IN RE: CARLSON'S ESTATE AND GUARDIANSHIP. CARLSON v. WEST.
On the 20th day of February, 1935, August West filed his petition in the superior court of Mendocino county praying for an order of the court discharging him from his position as guardian of the estate of Tune Carlson, a minor. This petition was not accompanied by any final account or statement as to whether any of the property of the estate of said minor had come into his possession since the hearing on the 15th day of April, 1927, settling an account theretofore filed by him, denominated as a “fifth” account, and also as a “final” account.
The petition for discharge alleged the appointment of the petitioner as guardian of the estate of a minor, and further alleged that said minor was born on the 11th day of April, 1912, and that more than one year had elapsed since said minor became of age. Thereupon, said minor filed objections to the discharge of said guardian, setting forth that an account filed by said guardian on the 29th day of July, 1918, contained fraudulent representations and concealments as to the amount of money received by said guardian belonging to the estate of said minor, and also as to the amount of moneys expended on behalf of said ward.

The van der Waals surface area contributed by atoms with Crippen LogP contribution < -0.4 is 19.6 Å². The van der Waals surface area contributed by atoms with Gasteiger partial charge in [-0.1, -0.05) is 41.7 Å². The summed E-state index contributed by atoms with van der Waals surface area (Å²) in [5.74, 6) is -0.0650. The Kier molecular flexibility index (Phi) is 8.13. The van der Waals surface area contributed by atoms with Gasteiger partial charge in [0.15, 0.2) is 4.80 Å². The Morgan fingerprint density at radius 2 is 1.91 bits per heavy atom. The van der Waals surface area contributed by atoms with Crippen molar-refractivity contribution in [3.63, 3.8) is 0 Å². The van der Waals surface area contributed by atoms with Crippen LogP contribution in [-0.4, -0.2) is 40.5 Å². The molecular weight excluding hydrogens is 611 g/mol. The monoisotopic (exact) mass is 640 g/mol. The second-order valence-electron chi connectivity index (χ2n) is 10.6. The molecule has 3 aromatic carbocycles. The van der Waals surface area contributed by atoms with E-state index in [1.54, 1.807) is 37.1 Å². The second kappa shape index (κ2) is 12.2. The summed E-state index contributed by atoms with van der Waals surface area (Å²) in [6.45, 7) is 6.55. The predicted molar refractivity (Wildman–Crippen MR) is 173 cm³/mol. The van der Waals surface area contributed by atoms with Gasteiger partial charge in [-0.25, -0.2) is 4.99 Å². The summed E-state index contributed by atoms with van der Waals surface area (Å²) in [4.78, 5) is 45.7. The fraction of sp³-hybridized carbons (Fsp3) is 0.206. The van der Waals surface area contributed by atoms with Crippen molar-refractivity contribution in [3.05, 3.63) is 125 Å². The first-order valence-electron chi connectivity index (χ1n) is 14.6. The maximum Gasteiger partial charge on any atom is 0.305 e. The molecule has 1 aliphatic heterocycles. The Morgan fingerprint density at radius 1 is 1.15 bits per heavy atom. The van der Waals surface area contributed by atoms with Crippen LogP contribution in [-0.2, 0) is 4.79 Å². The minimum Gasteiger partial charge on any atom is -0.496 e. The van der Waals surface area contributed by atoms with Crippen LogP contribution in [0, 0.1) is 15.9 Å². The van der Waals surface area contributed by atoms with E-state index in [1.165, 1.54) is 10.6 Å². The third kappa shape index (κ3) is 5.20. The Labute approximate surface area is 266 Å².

In the second count of the objections filed by the minor, it is alleged that on the 12th day of August, 1919, said guardian filed an account in which he purported to have expended for the benefit of said minor the sum of $1,070, whereas in truth and in fact said guardian had only expended the sum of $710, and fraudulently failed to account for the difference between said items.
The objections further stated that on the 31st day of August, 1926, said guardian filed an account in which he purported to have expended and disbursed for the benefit of said minor the sum of $1,280, whereas in truth and in fact said guardian only expended the sum of $20.
As illustrating the character of the objections filed, and the sufficiency thereof, we set forth in full paragraph 4 of the objections, to wit: “That the said August West, as guardian in the above entitled matter, did on or about the 25th day of August, 1919, prepare and file in said court in the matter of said estate of said minor, an account purporting to be the third annual account as guardian aforesaid, covering a period from the 21st day of August, 1918, to the 12th day of August, 1919, wherein he did set forth, allege and account for the sum of $1070.00 thereof, as having been disbursed, and represented in and by said account that he had expended to and for the purposes and in behalf of this minor the sum of $1070.00, and affiant, on information and belief, alleges that said August West did fraudulently and intentionally represent to the court the fact that he had paid to and on account of said ward the sum of $1070.00, whereas in truth and in fact he had paid out for and on account of said ward the sum of $710.00 only; that by reason of said fraudulent account and conduct of the said August West, and not otherwise, said court did approve said account so filed, as aforesaid.”
The record shows that during the pendency of proceedings, Tune Carlson married, and is now known as “Tune Cauckwell.”